Maserati GranTurismo Stolen From Dealership By Cunning Scammer

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Looks like someone has watched Gone in 60 Seconds a few too many times.

Car thieves are becoming increasingly cunning. The Detroit Free Press reports that a Michigan thief used fake identity and fraudulent paperwork to trick a dealership into handing him the keys to Maserati GranTurismo worth over $81,000. The man apparently saw an online advert for the sports car and agreed to buy it for $81,900. He then sent a photocopy of his driver's license to the dealership and acquired a loan from the Bank of America to purchase the car with a stolen identity.

Maserati

Police said the brazen thief paid the dealership $550 to ship the car to Illionois and instructed them to leave it in a WalMart parking lot because he told them his street was too narrow for the delivery truck. That doesn't sound suspicious at all. Bank of America soon called the dealership to inform them the buyer had used fraudulent documents to obtain the Maserati, but it was too late. "The business also received payment from the suspect for $1,026.40 to pay for the Michigan State Tax which they now feel was probably done with a fraudulent check," police confirmed in a news release.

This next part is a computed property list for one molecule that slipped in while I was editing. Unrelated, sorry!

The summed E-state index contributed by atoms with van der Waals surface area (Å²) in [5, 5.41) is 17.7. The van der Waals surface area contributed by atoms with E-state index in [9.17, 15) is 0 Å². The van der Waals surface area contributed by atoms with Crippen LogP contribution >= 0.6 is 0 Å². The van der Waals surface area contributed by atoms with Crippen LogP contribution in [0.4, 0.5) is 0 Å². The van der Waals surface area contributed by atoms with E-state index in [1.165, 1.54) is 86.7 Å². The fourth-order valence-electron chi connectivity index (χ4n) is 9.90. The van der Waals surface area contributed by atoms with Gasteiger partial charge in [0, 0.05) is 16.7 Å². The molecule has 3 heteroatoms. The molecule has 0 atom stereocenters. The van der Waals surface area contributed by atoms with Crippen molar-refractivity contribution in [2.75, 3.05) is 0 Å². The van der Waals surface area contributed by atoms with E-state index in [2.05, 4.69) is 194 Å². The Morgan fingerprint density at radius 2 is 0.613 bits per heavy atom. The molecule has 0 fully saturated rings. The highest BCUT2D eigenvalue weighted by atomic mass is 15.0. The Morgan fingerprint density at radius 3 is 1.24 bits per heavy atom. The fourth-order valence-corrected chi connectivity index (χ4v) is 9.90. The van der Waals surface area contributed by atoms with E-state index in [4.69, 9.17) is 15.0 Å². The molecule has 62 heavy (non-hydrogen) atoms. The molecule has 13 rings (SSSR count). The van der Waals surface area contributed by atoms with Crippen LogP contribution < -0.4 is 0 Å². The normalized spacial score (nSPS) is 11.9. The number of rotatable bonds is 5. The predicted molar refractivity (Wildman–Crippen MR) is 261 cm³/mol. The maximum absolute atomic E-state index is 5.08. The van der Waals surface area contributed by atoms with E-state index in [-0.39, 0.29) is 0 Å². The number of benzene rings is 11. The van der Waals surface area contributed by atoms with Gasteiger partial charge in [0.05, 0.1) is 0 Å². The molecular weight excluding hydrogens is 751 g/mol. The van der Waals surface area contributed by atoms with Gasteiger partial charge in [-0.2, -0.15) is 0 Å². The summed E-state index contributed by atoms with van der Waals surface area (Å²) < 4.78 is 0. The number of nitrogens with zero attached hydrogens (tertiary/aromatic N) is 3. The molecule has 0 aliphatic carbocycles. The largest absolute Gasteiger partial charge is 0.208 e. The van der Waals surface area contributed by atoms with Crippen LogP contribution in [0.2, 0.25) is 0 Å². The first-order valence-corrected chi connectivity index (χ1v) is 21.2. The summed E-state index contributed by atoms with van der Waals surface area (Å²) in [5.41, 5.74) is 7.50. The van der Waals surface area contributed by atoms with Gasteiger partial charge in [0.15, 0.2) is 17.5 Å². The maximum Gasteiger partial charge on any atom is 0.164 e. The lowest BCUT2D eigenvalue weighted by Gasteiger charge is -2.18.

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The gorgeous GranTurismo is something of a grand touring icon, featuring a 4.7-liter, V8 engine derived from a Ferrari that generates 454 hp - or at least the top of the range model does. It isn't known exactly which model was stolen. Something tells us this guy has watched Gone in 60 Seconds a few too many times.

Maserati

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